GAO’s reports and testimonies give Congress, federal agencies, and the public timely, fact-based, non-partisan information that can improve government operations and save taxpayers billions of dollars.
What GAO Found The agencies in GAO's review—the Departments of Defense (DOD), Veterans Affairs (VA), the Interior (Interior), Homeland Security, and Energy (Energy), and the Environmental Protection Agency (EPA)—have made varied use of purchase card data, and additional opportunities exist to negotiate...
Military installations operated by the Department of Defense (DOD) can generate hazardous waste during routine operations, such as the repair and maintenance of weapon systems and equipment, or during an environmental cleanup related to past operations.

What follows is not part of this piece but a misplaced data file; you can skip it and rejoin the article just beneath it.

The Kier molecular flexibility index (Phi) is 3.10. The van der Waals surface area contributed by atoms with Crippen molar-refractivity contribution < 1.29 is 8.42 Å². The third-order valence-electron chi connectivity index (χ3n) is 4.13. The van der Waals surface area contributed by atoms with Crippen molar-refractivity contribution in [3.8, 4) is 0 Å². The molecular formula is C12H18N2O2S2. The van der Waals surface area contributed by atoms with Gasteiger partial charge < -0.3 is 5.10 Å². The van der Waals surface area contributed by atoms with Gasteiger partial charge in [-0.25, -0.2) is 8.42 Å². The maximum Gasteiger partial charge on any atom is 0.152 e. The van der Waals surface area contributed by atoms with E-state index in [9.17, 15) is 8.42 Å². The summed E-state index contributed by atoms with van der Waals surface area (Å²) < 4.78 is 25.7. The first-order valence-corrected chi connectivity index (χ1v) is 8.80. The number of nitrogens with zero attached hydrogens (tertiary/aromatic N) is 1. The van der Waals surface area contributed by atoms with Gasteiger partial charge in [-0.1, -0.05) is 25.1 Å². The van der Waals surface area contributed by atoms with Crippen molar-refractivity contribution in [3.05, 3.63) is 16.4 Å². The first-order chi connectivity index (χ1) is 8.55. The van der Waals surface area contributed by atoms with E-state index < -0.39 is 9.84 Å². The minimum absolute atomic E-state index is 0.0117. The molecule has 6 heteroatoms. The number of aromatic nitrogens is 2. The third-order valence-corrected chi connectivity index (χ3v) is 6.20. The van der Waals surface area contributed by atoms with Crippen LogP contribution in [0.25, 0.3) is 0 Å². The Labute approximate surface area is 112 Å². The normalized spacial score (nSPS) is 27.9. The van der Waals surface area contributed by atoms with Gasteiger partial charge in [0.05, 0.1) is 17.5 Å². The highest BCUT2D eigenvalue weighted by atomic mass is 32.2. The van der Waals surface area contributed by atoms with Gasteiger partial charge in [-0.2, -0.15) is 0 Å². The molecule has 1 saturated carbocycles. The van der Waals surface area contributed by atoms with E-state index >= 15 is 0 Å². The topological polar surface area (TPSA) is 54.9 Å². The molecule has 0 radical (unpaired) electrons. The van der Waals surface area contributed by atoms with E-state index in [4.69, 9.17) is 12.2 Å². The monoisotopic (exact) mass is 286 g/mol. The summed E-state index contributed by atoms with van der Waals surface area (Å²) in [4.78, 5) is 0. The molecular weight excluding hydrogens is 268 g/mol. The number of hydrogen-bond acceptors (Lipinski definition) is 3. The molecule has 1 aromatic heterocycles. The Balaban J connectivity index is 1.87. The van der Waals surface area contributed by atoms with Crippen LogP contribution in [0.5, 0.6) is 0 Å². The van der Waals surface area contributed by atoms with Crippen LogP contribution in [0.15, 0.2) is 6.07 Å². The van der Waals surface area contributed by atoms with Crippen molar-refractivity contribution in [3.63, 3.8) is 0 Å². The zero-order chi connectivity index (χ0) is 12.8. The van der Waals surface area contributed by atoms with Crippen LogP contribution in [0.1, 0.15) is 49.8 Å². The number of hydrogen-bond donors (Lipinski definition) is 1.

DOD defines emerging contaminants as chemicals or materials with (1) perceived or real threat to health or the environment and (2) lack of published standards or a standard that is evolving or being reevaluated.
Each year the U.S. Army Corps of Engineers (Corps) receives thousands of Clean Water Act permit applications from project proponents wishing to fill waters and wetlands. The first step in the permitting process is to determine if the waters and wetlands are jurisdictional.
Pursuant to a congressional request, GAO reviewed the status of federal ship scrapping programs, focusing on: (1) the factors contributing to the backlog of about 200 surplus ships waiting to be scrapped; and (2) federal agencies' efforts to address the backlog.
In response to a congressional request, GAO reviewed the Army's purchase of engines for its 2-1/2-ton truck, specifically the: (1) Army's plans for a new family of medium tactical vehicles; (2) Environmental Protection Agency's (EPA) position on the Army's adherence to federal pollution standards for...